We went back and forth a little bit until she told me she had to get going. Her sister was waiting for her in the buggy.
"Well don't forget me when you are back out selling again."
A few minutes later we said goodbye. I watched her walking away. When she got to the corner of the house, she turned around and looked at me. Then she came running back to the garden and opened her heart.
"I won't be bringing you vegetables or strawberries or raspberries anymore. I won't be seeing you again."
"Why Mary Ann?" I thought maybe a sister or a brother would be taking over the deliveries.
"Because-because we are moving."
"Where are you going?"
"Near Buffalo."
"Why so far?"
"Because my father died and some of my siblings are living with relatives not far from there."
I could see tears in her eyes. I could feel tears in mine. I felt so sad for my little friend that I hugged her and told her how much I would miss her and our little conversations. I'm not sure if my reaction was suitable but I couldn't help it. It was spontaneous just like her smile and her laugh-except for that particular day.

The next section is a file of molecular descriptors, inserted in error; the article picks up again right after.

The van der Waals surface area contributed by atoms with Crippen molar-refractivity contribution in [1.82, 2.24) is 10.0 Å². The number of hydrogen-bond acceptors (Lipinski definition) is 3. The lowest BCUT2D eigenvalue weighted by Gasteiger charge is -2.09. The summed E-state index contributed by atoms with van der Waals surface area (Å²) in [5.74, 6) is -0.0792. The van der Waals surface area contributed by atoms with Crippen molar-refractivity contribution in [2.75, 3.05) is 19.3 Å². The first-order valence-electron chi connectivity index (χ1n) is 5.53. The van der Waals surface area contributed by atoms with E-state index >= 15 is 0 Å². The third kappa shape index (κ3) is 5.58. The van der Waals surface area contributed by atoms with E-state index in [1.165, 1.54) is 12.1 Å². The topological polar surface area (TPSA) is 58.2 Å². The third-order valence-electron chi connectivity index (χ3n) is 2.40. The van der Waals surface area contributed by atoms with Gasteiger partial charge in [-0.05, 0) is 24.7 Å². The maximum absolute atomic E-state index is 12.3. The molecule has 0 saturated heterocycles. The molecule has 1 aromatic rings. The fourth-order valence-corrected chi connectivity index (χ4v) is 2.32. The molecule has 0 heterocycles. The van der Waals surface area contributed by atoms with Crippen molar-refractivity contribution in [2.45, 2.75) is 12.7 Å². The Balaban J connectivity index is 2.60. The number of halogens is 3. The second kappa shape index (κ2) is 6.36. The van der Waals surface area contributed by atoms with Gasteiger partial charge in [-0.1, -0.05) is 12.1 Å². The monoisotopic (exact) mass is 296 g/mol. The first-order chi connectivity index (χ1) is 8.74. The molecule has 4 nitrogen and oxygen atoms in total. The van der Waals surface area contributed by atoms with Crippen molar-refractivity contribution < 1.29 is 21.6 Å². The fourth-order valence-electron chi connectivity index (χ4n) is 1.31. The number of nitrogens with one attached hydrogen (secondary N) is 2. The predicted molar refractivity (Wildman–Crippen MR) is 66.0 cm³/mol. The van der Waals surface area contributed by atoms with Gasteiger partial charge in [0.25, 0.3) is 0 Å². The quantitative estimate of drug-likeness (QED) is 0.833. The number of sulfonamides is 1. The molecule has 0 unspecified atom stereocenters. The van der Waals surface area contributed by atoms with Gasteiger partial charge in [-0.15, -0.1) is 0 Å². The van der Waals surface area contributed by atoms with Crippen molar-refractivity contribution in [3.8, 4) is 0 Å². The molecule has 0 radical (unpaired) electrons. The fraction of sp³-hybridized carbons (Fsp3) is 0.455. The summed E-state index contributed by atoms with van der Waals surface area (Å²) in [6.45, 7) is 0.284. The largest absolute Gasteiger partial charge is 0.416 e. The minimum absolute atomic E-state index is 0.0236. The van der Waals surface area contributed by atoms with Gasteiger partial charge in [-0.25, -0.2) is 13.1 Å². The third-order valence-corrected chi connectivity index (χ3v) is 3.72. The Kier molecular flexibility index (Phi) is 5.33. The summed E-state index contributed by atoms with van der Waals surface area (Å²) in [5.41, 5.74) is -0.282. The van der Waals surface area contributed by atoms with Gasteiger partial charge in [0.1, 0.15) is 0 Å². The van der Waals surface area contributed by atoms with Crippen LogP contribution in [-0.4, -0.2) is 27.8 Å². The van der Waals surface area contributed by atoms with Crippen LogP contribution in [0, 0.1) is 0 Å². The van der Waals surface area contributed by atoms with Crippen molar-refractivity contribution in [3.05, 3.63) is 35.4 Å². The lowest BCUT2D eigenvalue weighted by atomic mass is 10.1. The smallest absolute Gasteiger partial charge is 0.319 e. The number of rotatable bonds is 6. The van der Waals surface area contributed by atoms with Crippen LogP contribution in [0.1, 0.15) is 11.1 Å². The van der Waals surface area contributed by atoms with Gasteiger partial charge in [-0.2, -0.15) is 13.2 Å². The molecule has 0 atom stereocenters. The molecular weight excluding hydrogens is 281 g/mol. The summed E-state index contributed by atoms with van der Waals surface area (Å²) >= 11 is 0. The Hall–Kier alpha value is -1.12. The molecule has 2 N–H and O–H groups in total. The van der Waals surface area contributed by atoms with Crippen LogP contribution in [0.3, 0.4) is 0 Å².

Sunday, July 14, 2019

Swimming Down at the Boys Camp

When growing up in the country, my cousins, siblings and I had no place to go swimming. While there was the creek that flowed behind our houses, that creek was full of blood suckers. We played around that creek all the time. But we never swam in it.